Take the 2-minute tour ×
Mi Yodeya is a question and answer site for those who base their lives on Jewish law and tradition and anyone interested in learning more. It's 100% free, no registration required.

May one eat a meal in the home of one who attended yeshiva and who one considers trustworthy vis-a-vis making sure everything is kosher for their guests, however, one is reasonably certain they do not keep Shabbos?

What if the person making food keeps Shabbos and kashrus themselves, but have a completely irreligious adult child living at home? Does that child's access to the kitchen change things? What if, again, you would personally trust that child to, for example, bring you a hamburger from a kosher restaurant, yet they would eat treif themselves but would not cook treif food at home.

share|improve this question
1  
related: judaism.stackexchange.com/q/11957/759 –  Double AA Mar 11 '12 at 2:07
    
CYOR (contact your Orthodox Rabbi) –  Hacham Gabriel Mar 11 '12 at 2:08

1 Answer 1

I asked my rav this question when my daughter (not bas mitzva yet) frequented a family that didn't "yet" keep a full Shabbos (but they hoped to get there). However, they claimed a strictly kosher home. Based on a perusal of their kitchen, the family integrity and the mother's calls to me with kashrus questions, I believed they kept 100% kosher.

My rav told me that public shmiras shabbos had historically been the basis for kashrus integrity (Shulchan Aruch YD 2:5) because if you did not keep shabbos, you were "gornit"- nothing! Today, we see that many give importance to kashrus over shabbos and lack of keeping shabbos does not undermine their kashrus integrity. My child could eat there.

He then added: "I'm not saying you should eat there, but for your daughter, it's OK."

Summary: It is not best practices to eat by someone with kashrus integrity that doesn't keep shabbos, but you may get a heter from a rav if there are mitigating circumstances.

Your 2nd case is better since there are shomrei shabbos coming in and out (yotzei v'nichnas (see, for example YD 118:10). However, you need to figure out if there is a practical issue besides an halachic one (eg ibid. 12).

Your 3rd case is the worst scenario as he does not have kashrus integrity. The only heter (CYLOR) would be if he is a mumar letayavon- he doesn't keep kosher because he gets a benefit from eating non-kosher, not because he doesn't want to do the mitzva. If the kosher and the non-kosher were equal, he would eat the kosher. So if the kosher burger joint was as close as the non-kosher one and your going to pay him for the exact amount on the receipt, halacha would allow you to trust him (YD 2:2-4), assuming he is either shomer shabbos publicly, or you rely on the aforementioned permit.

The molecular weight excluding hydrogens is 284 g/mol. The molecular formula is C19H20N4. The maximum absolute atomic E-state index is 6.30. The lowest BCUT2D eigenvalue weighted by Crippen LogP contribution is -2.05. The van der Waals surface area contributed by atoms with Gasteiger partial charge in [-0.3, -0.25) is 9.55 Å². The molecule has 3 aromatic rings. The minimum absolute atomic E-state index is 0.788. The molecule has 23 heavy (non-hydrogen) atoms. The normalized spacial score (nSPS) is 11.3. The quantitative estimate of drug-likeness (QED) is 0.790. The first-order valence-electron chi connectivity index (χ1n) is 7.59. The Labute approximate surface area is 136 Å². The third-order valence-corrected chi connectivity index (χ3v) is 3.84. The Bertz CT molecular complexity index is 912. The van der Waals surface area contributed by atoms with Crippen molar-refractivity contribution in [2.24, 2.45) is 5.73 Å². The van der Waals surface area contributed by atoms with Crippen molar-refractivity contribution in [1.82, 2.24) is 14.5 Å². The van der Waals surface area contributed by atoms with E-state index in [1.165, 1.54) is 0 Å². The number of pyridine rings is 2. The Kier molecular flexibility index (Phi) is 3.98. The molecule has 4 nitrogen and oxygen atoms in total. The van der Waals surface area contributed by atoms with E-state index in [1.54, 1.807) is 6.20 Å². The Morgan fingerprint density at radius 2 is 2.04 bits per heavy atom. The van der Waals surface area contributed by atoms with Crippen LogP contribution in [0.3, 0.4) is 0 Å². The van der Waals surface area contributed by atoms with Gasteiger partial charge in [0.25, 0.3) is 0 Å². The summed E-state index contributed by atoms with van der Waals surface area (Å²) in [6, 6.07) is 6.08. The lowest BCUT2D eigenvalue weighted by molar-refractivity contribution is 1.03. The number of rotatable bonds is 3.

I used the above logic to refrain from being mochiach my friend regarding eating by shomrei shabbos who would eat at non-kosher restaurants in a town where kosher was slim-pickings.

share|improve this answer
    
IMHO, "a completely irreligious child living at home" does not sound like the classic "mumar l'teavon" or "mumar l'dvar echad". The classic case is an otherwise observant Jew who just has such a powerful taava for one specific aveirah (treif food, treif women, etc.) that he just can't help himself. However, that same person who will consume treif food or consort with treif women, faithfully keeps shabbos, prays thrice daily, and generally keeps all of the other mitzvos. In that case, we say that a mumar l'teavon / dvar echad is trustworthy in anything other than his area of desire. –  user1095 Mar 12 '12 at 9:51
    
(cont.) However, today we really don't see "mumar l'dvar echad". Someone who is described as "completely irreligious" is just that - a person who succumbed to the temptations of secular society in general, and has abandoned all Torah observance to do so. Logically, we might assume that this person does not wish to impede another's observance, and therefore would not sabotage a kosher meal, or a kosher kitchen. However, halachically someone who is "off the derech" today cannot be trusted in kashrus. –  user1095 Mar 12 '12 at 9:55
    
Will, I think we agree halachically (see my first sentence on the third case), but I do disagree with your assumption that today we don't see mumar l'teiavon. See my last paragraph regarding families who are shomer shabbos (at least pharhesia), but eat at non-kosher restaurants because there aren't any kosher ones. –  YDK Mar 12 '12 at 15:07
    
it depends what they're eating at these non-kosher restaurants. There are halachically valid opinions that certain foods are permissible to consume inside of a non-kosher restaurant. Most observant Jews will drink water, plain coffee, beer in a non-kosher eatery. Others will drink 100% fruit juice. Some authorities allow salad, sushi, and other cold, pareve dishes. Ultimately, if these people are following even the most lenient halachically valid opinion re: food in non-kosher restaurants, they aren't "mumar". If they are eating treif, I highly doubt their shabbos is 100% either. –  user1095 Mar 12 '12 at 17:34
    
"succumbed to the temptations of secular society". What? Honest disagreement is impossible, is it? Anyone who chooses to live differently than you has "succumbed to temptation"? I'd call that an insult. –  TRiG Jul 8 '12 at 0:24

Your Answer

 
discard

By posting your answer, you agree to the privacy policy and terms of service.

Not the answer you're looking for? Browse other questions tagged or ask your own question.